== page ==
Dedicated to Improving the Lives of Blind and Visually Impaired People

Getting Ready to go Back to School

by B.E. Lewis, RDPFS Intern:

As children and parents prepare for the school year, taking some practical steps can ease the transition. Whether students are attending elementary school, middle school, high school, or college, advance planning may quell some of the jitters students feel, especially those with visual disabilities, on the first day and beyond. Nearly three percent of children younger than 18 years are blind or have low vision, defined as having trouble seeing even when wearing glasses or contact lenses, according to the Centers for Disease Control and Prevention (CDC). These figures indicate that significant numbers of children in classrooms have trouble with their vision. Following are some pointers that can help students with vision challenges succeed this school year.

The Early School Years

Because the percentage of children with blindness or visual impairment is low, few teachers may be trained to accommodate their needs. “Visual disabilities are considered a low incidence condition. This may be the first time a teacher has ever had an individual in their class with an eye condition.” As a result, it is incumbent on parents to become early advocates for their child. Here are suggestions for parents to help prepare children for the first day of school, provided by Wendy Devitt, a teacher of the visually impaired in the New York City Public Schools, and Margaret Walters, director of Outreach and Support Programs at Lighthouse Guild in an article in Able News:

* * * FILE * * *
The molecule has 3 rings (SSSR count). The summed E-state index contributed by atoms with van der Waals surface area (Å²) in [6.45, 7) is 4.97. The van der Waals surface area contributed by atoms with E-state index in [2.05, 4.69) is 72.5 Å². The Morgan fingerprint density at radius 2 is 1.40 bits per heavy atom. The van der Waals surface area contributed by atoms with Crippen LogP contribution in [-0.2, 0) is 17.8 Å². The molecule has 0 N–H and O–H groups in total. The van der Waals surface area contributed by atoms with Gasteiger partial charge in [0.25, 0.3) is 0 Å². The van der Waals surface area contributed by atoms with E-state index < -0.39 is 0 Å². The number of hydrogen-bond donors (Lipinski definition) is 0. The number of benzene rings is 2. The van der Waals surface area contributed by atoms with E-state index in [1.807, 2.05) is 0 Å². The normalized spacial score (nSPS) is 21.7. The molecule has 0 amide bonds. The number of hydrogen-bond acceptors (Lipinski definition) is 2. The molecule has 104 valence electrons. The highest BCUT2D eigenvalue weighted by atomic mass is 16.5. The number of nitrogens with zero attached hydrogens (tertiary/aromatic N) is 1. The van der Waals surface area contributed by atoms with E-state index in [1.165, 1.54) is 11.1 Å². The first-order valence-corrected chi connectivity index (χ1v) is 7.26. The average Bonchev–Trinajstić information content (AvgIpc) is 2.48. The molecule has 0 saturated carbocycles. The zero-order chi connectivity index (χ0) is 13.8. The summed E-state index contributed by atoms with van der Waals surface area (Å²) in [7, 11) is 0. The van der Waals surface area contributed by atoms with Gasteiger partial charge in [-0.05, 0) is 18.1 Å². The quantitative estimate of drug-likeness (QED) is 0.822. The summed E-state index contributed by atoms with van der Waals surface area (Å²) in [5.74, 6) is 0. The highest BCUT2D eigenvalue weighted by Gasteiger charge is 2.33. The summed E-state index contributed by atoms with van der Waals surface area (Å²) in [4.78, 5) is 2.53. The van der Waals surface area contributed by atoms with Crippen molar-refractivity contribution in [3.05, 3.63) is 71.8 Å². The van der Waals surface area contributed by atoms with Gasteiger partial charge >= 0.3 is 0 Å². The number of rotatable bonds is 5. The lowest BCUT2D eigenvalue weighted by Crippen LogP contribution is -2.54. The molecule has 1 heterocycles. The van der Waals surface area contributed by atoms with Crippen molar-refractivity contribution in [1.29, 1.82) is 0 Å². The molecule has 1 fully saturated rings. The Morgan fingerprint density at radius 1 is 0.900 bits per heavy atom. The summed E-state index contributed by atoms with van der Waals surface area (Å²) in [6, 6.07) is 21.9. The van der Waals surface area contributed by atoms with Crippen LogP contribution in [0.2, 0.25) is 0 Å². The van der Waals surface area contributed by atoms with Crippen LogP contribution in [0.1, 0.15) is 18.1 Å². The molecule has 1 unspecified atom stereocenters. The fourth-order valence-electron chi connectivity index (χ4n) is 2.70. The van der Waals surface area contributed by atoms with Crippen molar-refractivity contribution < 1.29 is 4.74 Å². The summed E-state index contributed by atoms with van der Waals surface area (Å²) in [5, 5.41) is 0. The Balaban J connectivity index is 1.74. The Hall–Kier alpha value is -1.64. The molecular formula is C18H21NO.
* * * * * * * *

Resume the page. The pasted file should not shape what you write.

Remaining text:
-Meet with a teacher either alone or with the child before the school year begins, especially if there are orientation issues;
-Share a child’s strengths. It will help empower teachers to let them know some strengths, such as what compensatory skills they have.
-Be specific about the child’s needs, such as what lighting conditions, seating arrangements, and modifications are beneficial. Communication with the teacher and staff is key.
-Ask the teacher to say the child’s name when addressing him or her rather than pointing and asking the student.
To read the complete article, visit the website for the Able News September 2022 edition here or the reprint of the piece in Our Town here on Back to School for Visually-Impaired Children.

Additional recommendations, from Paths to Literacy, help to ensure that a child benefits from resources available to them. For example, be sure that your child has been referred for vision services, as appropriate. This can include the involvement of Early Intervention Specialists, Teachers of Students with Visual Impairments (TVIs), and Orientation and Mobility Specialists.  Contact your state agency for the blind to find out what services are available in your area. The engagement of a team of professionals can provide information and resources, as well as support to you and your family. These recommendations and additional information are included in a Paths to Literacy article on 10 Tips for Parents of Children with Visual Impairments.